A look at the arguments for creating the proposed Green Investment Bank in Scotland
When the Conservatives set up the Green Investment Bank Commission in late 2009 to look into the creation of a bank dealing with financing renewable energy, a Green Investment Bank (GIB) situated in Scotland was probably not what they had in mind. But since the commission published its report in June, there have been calls to bring the bank north of the border, with those behind the campaign citing Scotland’s renewable potential and strong history in financial services as outstanding reasons why the new government should do so.
With the commission predicting set-up costs of £550bn between now and 2020, the £50bn annual investment requirement in renewable energy and its infrastructure is of a scale not seen since the reconstruction of Britain following the Second World War. It is a huge commitment at a time of financial austerity, but one that GIB supporters argue cannot be avoided if renewable energy is to play its part in tackling climate change and the target of delivering 50 per cent of electricity from renewable sources by 2020 is to be met.
But what weight is there behind the argument to bring the GIB to Scotland following the banking crisis? A recent report from the Scottish Parliament’s Economy, Energy and Tourism (EET) Committee on the way forward for Scotland’s financial services sector found that while the global banking crisis did have a major impact on Scotland’s financial sector due to high profile banks such as Halifax Bank of Scotland and Royal Bank of Scotland (RBS) having to accept government interventions to survive, many other institutions had come through the crisis relatively unscathed.
The committee concluded that a return to “Scottish principles of financial rectitude” and increased competition between banks would help the sector regain strength and rebuild its reputation.
The EET committee’s deputy convener, SNP MSP Rob Gibson strongly believes that establishing a successful GIB in Scotland would help do this.
“While [Scottish] banking has its current problems, it has 300 years of skills behind it and what happens is you get a hub effect and that’s the reason why banks from America, asset managers and the kind of people who support asset managers, have moved branches into Scotland even since the recession,” he says, adding: “Scotland is at the cutting edge of renewable energy development and it’s important that there’s confidence to take that forward but we have significant drawbacks at the moment because our Parliament cannot borrow money nor can we yet get our hands on the fossil fuel levy which is nearly £200m. In the absence of these things, we really are trying to make cutting-edge developments with one hand tied behind our back.” While RBS defended itself during recent protests which saw activists from Camp for Climate Action set up a tented village outside the bank’s headquarters at Gogarburn, Edinburgh, by stating its commitment to renewable energy projects, Gibson believes that the action being taken by it and others is not enough.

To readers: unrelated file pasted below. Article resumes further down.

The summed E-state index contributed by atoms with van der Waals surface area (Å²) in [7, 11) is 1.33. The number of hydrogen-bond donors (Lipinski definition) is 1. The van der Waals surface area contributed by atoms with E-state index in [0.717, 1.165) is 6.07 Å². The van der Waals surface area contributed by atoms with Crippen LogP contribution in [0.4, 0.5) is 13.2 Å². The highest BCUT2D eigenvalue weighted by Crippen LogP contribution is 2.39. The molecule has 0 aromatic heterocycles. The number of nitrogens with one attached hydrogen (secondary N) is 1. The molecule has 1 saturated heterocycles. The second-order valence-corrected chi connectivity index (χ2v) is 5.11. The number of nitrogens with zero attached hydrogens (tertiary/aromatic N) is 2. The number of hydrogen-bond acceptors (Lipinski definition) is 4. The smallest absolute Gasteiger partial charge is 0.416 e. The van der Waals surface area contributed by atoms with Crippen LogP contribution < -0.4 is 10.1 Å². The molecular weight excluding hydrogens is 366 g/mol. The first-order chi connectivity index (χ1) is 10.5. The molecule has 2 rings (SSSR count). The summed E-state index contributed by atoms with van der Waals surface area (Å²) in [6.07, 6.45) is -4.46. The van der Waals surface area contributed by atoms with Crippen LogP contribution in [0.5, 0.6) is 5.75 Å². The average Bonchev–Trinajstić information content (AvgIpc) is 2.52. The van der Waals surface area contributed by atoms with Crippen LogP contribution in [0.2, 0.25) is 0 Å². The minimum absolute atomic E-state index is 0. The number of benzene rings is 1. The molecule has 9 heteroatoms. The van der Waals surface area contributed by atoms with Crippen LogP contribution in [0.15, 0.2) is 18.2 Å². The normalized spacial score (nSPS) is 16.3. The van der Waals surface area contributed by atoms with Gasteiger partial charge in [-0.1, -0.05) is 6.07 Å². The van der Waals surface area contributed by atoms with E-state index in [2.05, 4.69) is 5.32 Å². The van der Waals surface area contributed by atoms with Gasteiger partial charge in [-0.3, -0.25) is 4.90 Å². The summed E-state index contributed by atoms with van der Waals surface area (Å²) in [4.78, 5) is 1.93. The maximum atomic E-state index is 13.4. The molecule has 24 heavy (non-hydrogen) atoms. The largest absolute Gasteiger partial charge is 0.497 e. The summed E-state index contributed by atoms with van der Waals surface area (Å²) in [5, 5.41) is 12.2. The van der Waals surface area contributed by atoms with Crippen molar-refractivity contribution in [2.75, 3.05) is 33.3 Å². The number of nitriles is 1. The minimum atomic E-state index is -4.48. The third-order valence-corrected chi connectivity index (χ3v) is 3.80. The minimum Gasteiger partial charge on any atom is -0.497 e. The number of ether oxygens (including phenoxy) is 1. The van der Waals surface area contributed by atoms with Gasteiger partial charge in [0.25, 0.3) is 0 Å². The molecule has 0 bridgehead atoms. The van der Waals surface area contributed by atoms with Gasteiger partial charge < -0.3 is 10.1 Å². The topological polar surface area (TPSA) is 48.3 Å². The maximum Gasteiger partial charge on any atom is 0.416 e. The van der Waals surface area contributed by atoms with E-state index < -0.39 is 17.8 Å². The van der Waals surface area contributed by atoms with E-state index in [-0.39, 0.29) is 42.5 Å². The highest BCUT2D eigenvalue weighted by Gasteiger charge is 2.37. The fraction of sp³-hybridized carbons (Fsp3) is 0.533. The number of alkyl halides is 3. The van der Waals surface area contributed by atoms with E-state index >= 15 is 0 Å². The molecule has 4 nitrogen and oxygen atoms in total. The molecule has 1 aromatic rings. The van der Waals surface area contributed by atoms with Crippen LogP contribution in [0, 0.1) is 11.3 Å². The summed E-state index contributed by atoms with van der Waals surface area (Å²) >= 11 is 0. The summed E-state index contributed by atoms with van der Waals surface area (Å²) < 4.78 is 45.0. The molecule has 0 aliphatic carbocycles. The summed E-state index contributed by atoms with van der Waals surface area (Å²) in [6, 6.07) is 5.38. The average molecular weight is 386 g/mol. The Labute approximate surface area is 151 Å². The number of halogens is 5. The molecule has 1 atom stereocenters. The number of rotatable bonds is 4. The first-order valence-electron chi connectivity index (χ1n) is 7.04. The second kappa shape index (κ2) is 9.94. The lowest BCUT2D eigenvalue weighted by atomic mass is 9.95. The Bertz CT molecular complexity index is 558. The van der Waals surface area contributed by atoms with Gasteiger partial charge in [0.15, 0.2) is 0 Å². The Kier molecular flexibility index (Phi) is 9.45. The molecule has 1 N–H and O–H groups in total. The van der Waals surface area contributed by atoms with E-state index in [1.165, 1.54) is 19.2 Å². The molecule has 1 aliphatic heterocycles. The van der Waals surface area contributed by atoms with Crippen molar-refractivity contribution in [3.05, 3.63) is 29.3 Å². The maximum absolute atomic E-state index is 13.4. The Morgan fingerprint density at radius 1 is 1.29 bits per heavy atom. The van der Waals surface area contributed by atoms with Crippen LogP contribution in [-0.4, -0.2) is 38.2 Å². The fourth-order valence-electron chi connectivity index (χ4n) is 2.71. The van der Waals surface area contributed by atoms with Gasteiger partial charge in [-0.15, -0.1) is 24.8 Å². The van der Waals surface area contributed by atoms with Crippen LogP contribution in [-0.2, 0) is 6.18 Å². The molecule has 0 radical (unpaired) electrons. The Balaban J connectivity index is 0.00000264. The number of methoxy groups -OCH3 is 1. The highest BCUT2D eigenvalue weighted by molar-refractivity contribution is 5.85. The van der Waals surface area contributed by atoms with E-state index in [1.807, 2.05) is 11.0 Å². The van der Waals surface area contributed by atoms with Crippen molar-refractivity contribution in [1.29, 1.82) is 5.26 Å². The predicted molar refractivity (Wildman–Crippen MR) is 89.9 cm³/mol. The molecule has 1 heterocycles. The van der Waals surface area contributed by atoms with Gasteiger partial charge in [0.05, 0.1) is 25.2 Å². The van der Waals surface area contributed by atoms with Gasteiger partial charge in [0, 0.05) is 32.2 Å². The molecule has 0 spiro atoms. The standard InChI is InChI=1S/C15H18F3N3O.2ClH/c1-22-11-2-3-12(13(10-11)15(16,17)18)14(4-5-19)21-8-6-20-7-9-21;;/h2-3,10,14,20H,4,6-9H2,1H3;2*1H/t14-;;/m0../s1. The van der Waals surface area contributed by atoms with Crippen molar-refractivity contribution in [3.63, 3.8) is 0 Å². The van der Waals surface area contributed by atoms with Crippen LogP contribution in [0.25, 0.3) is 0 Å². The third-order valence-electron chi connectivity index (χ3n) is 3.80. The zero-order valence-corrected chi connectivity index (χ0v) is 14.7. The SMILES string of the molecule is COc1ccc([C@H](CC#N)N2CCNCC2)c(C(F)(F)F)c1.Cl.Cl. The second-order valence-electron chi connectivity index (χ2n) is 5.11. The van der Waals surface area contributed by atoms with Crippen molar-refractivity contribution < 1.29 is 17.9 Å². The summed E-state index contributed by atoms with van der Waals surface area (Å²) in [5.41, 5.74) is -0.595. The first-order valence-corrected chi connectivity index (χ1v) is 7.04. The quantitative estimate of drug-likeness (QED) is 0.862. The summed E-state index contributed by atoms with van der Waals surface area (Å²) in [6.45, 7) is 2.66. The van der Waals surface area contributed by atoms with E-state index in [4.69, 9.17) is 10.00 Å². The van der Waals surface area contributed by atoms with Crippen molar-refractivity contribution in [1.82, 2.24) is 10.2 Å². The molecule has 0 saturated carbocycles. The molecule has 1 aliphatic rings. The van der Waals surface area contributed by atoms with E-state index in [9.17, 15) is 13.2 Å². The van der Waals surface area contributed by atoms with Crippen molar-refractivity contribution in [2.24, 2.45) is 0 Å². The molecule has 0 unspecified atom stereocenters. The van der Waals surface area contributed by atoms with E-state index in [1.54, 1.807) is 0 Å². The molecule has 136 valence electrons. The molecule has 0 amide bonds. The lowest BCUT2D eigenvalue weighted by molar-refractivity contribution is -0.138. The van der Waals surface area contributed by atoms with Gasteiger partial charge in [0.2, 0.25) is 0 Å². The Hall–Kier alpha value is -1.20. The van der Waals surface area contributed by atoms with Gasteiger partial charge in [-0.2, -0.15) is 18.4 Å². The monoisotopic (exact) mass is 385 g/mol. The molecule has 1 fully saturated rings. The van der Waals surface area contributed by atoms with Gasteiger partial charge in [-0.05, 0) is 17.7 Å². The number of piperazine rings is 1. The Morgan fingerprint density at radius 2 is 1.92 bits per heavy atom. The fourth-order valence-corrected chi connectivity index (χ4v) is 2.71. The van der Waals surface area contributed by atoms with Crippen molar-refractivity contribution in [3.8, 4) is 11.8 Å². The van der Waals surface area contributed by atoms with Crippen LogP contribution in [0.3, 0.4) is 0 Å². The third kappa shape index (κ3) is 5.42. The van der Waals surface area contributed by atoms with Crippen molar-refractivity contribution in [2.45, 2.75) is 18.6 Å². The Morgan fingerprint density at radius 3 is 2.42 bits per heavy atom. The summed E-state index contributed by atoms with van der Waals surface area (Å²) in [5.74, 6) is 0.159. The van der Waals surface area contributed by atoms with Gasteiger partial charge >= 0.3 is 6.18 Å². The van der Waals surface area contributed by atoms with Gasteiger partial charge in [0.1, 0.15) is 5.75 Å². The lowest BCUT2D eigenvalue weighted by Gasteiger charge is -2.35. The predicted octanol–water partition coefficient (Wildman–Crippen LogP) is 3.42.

“RBS says it has a good portfolio of energy investment, well, my understanding of that from presentations in the Parliament just around the time of the financial crisis is that may be true in other countries but it’s not true in Scotland,” he says.
Tom Speirs, a lawyer specialising in energy and climate change at HBJ Gateley Wareing, believes that the argument for bringing the GIB to Scotland is not only based on the history of the country’s financial sector but also on the strong energy industry in the north east. He believes that failure to bring the GIB to Scotland will result in Scotland’s renewable energy industry being less competitive as well as ensuring that wind, solar, and tidal energy and all other forms of renewables are developed to ensure they can fully deliver.
“It’s clear to me that we’re not pushing this forward as fast as we need to – we’re concentrating quite heavily on wind energy, which is fine to a degree but my own view on it is that we need all of the various different kinds of renewables resources to come together,” Speirs says.